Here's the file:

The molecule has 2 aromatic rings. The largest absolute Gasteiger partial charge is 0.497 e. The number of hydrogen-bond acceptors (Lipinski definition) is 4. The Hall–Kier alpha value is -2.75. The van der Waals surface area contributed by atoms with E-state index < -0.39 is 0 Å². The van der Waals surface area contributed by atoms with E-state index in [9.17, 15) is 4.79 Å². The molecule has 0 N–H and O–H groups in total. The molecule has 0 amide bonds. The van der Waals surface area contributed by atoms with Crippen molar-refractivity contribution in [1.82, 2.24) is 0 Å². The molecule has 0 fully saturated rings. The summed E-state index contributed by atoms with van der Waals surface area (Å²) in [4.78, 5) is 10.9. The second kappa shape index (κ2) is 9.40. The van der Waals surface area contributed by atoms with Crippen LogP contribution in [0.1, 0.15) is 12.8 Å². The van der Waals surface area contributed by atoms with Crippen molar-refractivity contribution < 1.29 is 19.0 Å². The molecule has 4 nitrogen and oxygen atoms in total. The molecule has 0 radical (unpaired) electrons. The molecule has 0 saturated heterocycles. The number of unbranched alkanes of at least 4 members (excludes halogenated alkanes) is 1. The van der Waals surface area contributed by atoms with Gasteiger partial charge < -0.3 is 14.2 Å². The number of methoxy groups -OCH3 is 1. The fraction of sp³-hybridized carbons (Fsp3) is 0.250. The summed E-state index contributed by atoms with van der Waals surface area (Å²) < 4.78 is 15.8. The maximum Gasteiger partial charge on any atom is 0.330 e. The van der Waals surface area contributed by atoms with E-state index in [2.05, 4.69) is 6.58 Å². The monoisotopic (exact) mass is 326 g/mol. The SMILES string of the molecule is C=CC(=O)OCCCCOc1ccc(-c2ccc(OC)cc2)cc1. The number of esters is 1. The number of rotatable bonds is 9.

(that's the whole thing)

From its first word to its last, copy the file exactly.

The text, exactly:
The molecule has 2 aromatic rings. The largest absolute Gasteiger partial charge is 0.497 e. The number of hydrogen-bond acceptors (Lipinski definition) is 4. The Hall–Kier alpha value is -2.75. The van der Waals surface area contributed by atoms with E-state index < -0.39 is 0 Å². The van der Waals surface area contributed by atoms with E-state index in [9.17, 15) is 4.79 Å². The molecule has 0 N–H and O–H groups in total. The molecule has 0 amide bonds. The van der Waals surface area contributed by atoms with Crippen molar-refractivity contribution in [1.82, 2.24) is 0 Å². The molecule has 0 fully saturated rings. The summed E-state index contributed by atoms with van der Waals surface area (Å²) in [4.78, 5) is 10.9. The second kappa shape index (κ2) is 9.40. The van der Waals surface area contributed by atoms with Crippen LogP contribution in [0.1, 0.15) is 12.8 Å². The van der Waals surface area contributed by atoms with Crippen molar-refractivity contribution < 1.29 is 19.0 Å². The molecule has 4 nitrogen and oxygen atoms in total. The molecule has 0 radical (unpaired) electrons. The molecule has 0 saturated heterocycles. The number of unbranched alkanes of at least 4 members (excludes halogenated alkanes) is 1. The van der Waals surface area contributed by atoms with Gasteiger partial charge < -0.3 is 14.2 Å². The number of methoxy groups -OCH3 is 1. The fraction of sp³-hybridized carbons (Fsp3) is 0.250. The summed E-state index contributed by atoms with van der Waals surface area (Å²) < 4.78 is 15.8. The maximum Gasteiger partial charge on any atom is 0.330 e. The van der Waals surface area contributed by atoms with E-state index in [2.05, 4.69) is 6.58 Å². The monoisotopic (exact) mass is 326 g/mol. The SMILES string of the molecule is C=CC(=O)OCCCCOc1ccc(-c2ccc(OC)cc2)cc1. The number of esters is 1. The number of rotatable bonds is 9.